These findings should be interpreted in light of strengths and weaknesses. One of the main strengths of this study is that unlike previous studies that have primarily relied on clinic-based samples, this study utilized a large, nationally representative, diverse population-based sample. This enhances the generalizability of our findings, and potentially the internal validity of the results since the assessment of hypomania and substance use disorders was not dependent on receipt of clinical care or detection. It is established that clinic populations tend to have much higher prevalence of comorbidity, particularly if the sample is drawn from mental health services clinic (McKay et al., 2002; Ritsher et al., 2002; Dodge et al., 2005). This study also investigated several different types of substances including cocaine and illicit prescription drug use, which provides a more comprehensive picture of the relationship between hypomania and substance use and misuse. The primary limitation of this study is its cross-sectional design, which precludes any inference about the causal nature of comorbid hypomania-substance use. However, we attempted to address this limitation by leveraging data on age of onset for these outcomes.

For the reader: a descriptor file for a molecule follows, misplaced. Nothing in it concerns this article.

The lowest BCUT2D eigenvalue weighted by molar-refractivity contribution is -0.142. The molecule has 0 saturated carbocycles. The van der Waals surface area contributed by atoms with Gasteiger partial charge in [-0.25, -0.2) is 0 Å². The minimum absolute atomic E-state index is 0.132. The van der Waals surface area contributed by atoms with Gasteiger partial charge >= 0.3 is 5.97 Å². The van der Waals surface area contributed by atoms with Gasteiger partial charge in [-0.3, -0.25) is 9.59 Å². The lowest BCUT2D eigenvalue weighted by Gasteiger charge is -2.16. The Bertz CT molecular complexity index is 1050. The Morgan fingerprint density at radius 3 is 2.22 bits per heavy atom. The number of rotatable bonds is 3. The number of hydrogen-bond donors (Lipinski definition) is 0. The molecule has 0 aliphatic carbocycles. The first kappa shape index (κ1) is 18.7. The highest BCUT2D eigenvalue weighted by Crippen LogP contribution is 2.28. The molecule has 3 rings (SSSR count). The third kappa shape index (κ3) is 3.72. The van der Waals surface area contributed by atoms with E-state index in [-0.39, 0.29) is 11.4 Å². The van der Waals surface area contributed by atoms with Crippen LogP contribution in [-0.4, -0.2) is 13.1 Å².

This study highlights the utility for comprehensive approaches to the treatment of comorbid psychiatric-substance use disorders generally. Comorbidity is a sign of disease severity, and substance use comorbidity in particular contributes to poorer treatment outcomes and higher economic costs relative to treating substance use disorders alone (Hoff and Rosenheck, 1998a, 1999b). Since more than 80% of all severe current psychiatric disorders occur among 13% of the population in the US who have a lifetime history of three or more disorders (Kessler et al., 1994d), the prevention of the onset of a secondary (or tertiary) disorder may help to reduce a large proportion of all lifetime psychiatric disorders.

Acknowledgments

Role of funding source: B. Mezuk is supported by the National Institute of Health (K01-MH093642-01A1). E. Do is supported by the National Institute of Health's National Center for Advancing Translational Science (Grant #UL1TR000058).

The National Comorbidity Survey Replication is sponsored by NIMH (Grant #U01-MH60220), The National Institute of Drug Abuse (NIDA), the Substance Abuse and Mental Health Services Administration, the Robert Wood Johnson Foundation (Grant #044708), and the John W. Alden Trust. The National Survey of American Life is sponsored by NIMH (Grant #U01-MH57716) and the National Latino and Asian American Survey is sponsored by NIMH (Grant #U01-MH62209), the Substance Abuse and Mental Health Services Administration Center for Mental Health Services and the Office of Behavioral and Social Sciences Research.

The sponsors had no role in the design, interpretation, analysis, or presentation of this study.

Research findings were previously presented at the 103rd Annual Meeting of the American Psychopathological Association held March 7–9, 2013. The Division of Epidemiology, Services, and Prevention Research at the National Institute on Drug Abuse (NIDA) provided a travel award to support meeting attendance.

Footnotes

Conflict of interest: Neither of the authors of this manuscript reports any conflicts of interest.